If Melissa and her FB friends who created some trouble recently had taken the TITAS course and appreciated the special significance of the Malay rulers, they wouldn't have done something so offensive and disrespectful.


An administration riddled with failings

Posted: 15 Jul 2013 02:56 PM PDT

Morsi bungled badly: Egypt's economy stagnated, the trading volume of its stock market fell in the first five months of 2013. Its budget deficit currently stands at about US$29.2bil while unemployment is at 12.5%.

Karim Raslan, The Star

OVERTHROWING a legitimately elected government is a coup d'etat – however you cut it. Being a democrat means taking the rough with the smooth.

The ouster of Egypt's President Mohamed Morsi and the ongoing crackdown on the Muslim Brother-hood will only lead to greater tragedies.

Certainly, the secular liberals cheering on the sidelines will regret their initial glee at Morsi's reversal as truth, public trust and law and order become the biggest casualties of the sequence of events unfolding in Cairo.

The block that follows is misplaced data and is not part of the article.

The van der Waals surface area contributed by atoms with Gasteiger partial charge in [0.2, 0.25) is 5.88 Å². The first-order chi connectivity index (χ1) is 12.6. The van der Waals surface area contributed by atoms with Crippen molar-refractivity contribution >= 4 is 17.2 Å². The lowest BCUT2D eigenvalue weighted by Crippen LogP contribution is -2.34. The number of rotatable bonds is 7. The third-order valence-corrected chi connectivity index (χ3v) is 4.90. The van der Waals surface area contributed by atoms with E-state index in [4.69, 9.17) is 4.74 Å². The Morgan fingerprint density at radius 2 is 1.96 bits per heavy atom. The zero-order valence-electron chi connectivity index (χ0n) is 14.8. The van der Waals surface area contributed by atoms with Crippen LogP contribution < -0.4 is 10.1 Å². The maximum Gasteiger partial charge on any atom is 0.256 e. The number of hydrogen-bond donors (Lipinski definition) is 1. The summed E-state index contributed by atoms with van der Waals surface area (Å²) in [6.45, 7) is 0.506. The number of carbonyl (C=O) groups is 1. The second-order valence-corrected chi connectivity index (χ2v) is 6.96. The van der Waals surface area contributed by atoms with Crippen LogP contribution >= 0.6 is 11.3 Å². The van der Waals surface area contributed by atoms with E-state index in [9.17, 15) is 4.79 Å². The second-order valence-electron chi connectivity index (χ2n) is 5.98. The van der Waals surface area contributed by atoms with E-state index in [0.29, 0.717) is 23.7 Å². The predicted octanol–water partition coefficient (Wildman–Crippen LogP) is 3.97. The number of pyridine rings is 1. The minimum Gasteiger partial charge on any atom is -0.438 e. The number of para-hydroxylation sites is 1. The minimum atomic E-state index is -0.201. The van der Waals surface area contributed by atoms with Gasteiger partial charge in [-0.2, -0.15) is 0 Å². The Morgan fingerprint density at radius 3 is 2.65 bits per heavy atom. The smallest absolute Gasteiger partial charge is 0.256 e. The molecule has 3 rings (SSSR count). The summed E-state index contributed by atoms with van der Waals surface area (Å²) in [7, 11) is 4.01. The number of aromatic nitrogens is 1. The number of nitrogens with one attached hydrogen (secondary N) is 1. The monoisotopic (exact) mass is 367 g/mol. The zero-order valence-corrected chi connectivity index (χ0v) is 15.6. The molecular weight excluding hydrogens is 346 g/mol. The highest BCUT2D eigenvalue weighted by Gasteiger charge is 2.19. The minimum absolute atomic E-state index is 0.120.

Those who feel that "political Islam" should be halted by whatever means, legal or illegal, are wrong.

Once you subscribe to the ballot box you cannot turn back.

Political expedience brings short-term and unsustainable "solutions" that will in turn lead to greater injustices.

Indeed the Algerian experience back in 1990 when the army denied a clear electoral mandate, imprisoning and slaughtering thousands is a stark warning of what could lie in store for Egypt.